© 2003–2023 The Redmond Family. All rights reserved.


Since screening began in 1988 there has been a rise in breast cancer, in the 50 - 64 age, of 25%. No studies have yet shown a significant reduction in mortality in breast cancer, in the under 50s, through routine screening.

A Canadian study involving six trials, discovered that only one in 14 positive mammograms result in the woman actually having the cancer. What sort of test is this? The harm this causes is considerable. Swedish researchers monitered 352 false positives. They found that these women had 1,112 doctor visits, 397 biopsies, 187 follow up mammograms, and 90 in hospital surgical biopsies. Even after six months only two thirds had been given the all clear.

Canadian, 3 Swedish, and a New York Trial showed one third more women died of breast cancer in the group who had mammograms, than those in the group who did not. How can this be? Many cancers are picked up by mammograms which would have done no harm if left alone ie benign. Massive unnecessary treatment is carried out on benign tumours mistakenly considered malignant. There have been many cases of Mastectomies being done unnecessarily. It would seem that if you do not have good reason to suspect cancer, leave well alone.

About 1% of the population have a gene which is sensitive to x-rays, placing them at extreme risk from mammograms.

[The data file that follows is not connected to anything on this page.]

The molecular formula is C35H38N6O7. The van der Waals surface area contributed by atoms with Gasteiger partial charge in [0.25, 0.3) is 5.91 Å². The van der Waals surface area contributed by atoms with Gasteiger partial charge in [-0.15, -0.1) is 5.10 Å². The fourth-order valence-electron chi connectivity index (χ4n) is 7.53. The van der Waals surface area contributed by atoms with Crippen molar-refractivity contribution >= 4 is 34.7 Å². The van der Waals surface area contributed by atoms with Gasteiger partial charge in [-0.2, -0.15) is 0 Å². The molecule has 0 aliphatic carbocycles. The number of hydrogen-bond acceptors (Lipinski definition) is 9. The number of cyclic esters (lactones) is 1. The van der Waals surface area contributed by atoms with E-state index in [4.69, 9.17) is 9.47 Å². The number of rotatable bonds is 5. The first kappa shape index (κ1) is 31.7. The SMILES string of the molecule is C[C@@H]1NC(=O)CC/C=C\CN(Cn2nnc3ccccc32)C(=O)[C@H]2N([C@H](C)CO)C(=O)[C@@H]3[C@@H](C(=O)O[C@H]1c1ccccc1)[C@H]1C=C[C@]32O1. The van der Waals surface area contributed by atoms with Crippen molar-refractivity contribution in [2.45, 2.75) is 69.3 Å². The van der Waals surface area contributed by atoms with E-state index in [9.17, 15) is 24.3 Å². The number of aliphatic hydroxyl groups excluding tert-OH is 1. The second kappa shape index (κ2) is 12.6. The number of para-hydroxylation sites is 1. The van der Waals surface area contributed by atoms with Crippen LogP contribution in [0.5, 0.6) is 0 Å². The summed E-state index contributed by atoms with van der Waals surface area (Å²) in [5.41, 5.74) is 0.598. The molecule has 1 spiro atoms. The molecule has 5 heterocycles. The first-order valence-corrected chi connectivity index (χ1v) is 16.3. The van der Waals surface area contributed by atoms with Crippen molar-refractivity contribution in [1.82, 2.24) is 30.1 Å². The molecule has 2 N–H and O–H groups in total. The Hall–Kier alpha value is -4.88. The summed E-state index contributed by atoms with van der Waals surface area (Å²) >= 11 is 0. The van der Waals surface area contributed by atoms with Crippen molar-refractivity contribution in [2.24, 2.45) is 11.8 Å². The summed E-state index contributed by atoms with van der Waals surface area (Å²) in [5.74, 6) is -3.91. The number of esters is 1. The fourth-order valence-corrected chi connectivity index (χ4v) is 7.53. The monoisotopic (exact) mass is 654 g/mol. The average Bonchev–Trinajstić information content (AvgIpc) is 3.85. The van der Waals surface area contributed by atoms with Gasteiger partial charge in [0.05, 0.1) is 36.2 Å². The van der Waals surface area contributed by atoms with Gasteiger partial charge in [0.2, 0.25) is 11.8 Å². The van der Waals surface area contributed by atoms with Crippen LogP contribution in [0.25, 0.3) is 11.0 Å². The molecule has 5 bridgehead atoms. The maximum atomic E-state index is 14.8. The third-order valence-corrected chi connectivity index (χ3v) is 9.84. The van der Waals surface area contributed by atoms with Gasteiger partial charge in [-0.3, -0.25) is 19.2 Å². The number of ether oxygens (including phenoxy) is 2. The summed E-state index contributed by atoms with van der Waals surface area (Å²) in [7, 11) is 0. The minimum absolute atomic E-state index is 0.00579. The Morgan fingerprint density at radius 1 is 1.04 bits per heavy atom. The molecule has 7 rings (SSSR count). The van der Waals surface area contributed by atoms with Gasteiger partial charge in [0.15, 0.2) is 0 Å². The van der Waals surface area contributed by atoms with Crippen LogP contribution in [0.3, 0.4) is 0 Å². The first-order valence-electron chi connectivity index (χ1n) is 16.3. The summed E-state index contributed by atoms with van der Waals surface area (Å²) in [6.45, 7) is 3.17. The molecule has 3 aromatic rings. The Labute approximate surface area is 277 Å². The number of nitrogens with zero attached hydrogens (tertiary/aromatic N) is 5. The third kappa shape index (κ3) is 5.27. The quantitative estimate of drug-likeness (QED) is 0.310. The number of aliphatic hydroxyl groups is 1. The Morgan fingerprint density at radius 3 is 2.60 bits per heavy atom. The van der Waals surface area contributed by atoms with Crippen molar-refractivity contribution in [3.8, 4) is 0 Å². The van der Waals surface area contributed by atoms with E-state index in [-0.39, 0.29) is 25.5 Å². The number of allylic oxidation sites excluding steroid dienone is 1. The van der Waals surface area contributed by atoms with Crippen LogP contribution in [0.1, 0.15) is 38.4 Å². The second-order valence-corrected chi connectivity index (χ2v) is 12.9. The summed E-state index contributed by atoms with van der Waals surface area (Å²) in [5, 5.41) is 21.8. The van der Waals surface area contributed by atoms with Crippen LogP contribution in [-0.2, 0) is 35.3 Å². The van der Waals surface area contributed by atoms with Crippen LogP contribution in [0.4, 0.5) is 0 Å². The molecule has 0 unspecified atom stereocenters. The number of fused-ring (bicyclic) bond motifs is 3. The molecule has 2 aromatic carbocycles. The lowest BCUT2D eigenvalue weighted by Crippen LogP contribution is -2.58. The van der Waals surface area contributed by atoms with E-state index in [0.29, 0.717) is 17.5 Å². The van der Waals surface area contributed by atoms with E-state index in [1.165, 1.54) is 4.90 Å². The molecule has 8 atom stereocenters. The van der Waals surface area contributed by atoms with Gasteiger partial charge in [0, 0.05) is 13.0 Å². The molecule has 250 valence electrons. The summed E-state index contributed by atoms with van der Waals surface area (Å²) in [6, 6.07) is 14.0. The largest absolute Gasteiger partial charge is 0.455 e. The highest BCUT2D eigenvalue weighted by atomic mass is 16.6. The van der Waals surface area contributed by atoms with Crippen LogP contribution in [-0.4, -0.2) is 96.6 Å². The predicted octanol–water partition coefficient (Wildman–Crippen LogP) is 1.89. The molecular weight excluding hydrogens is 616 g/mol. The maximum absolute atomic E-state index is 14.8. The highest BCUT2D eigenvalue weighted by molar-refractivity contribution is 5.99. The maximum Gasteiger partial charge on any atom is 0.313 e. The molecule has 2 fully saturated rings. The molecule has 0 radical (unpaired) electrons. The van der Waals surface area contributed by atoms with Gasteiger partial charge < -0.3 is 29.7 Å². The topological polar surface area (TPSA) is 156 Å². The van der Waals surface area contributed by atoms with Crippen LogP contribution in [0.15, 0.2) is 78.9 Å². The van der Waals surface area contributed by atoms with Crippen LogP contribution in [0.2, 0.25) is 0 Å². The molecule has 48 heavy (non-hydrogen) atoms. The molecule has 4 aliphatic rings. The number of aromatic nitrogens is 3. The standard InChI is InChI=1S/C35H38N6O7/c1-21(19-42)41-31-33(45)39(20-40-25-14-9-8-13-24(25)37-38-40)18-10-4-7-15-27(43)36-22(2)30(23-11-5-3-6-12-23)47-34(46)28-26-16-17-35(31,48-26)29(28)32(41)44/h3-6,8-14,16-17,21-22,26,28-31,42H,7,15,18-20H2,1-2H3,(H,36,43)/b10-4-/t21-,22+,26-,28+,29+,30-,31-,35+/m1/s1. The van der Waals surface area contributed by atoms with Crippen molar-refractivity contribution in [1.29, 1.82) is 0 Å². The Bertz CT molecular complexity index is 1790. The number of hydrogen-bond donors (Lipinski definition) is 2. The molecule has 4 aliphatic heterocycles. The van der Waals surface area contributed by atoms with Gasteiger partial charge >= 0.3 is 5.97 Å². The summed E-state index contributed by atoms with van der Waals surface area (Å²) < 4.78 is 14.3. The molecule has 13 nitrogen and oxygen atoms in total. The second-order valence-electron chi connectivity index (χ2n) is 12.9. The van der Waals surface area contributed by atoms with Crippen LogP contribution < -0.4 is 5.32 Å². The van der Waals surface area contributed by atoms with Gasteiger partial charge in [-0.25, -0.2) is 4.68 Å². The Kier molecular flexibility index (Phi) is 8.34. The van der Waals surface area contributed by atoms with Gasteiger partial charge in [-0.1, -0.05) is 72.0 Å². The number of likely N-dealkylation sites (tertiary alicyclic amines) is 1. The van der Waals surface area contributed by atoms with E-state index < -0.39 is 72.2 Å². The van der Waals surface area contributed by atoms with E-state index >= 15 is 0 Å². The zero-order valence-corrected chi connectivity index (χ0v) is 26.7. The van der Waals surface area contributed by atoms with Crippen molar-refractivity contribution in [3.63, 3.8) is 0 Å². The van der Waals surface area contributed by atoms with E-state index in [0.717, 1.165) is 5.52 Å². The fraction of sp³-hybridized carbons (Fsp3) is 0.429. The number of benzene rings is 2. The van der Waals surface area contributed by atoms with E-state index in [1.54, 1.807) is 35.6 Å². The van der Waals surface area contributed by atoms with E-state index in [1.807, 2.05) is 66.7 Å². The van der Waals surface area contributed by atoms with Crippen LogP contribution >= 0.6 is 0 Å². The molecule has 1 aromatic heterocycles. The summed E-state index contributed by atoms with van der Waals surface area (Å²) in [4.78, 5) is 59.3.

When a breast is squashed in the machine to try to get a better image at up to 20 kg force, it can rupture cysts, and disseminate cancer cells to other parts of the body.

There is a shortage of radiologists at the moment, with not enough being trained to fill the gaps, this means there is a shortage of experience, with new inexperienced radiologists coming in. And you don't know the difference. Even amongst experienced radiologists tested on 150 good quality mammograms, there was widespread difference in their interpretations, and how the patient should be managed.

With all these findings stacked up against mammograms why is it still done? Well it sounds like a good idea, detect cancer early and treat it. There is such a commitment to the service now that a deaf ear is created in those who would have to make the decision, there would be a national outcry by the 99% of uninformed, and it is not compulsory. And if you do have cancer, and they detect it (a false negative is where they don't detect it), they will treat you, not cure you. The treatment usually makes you more sick, than the cancer.

Books to read:

  • What Dotors Don't Tell You by Lynne McTaggart.
  • Health Wars by Phillip Day.
  • The Cancer Prevention Handbook by Katherine Joyce Smith.
  • The Cancer Conspiracy by Dr. Toni Jeffreys PhD

© 2003–2023 The Redmond Family. All rights reserved.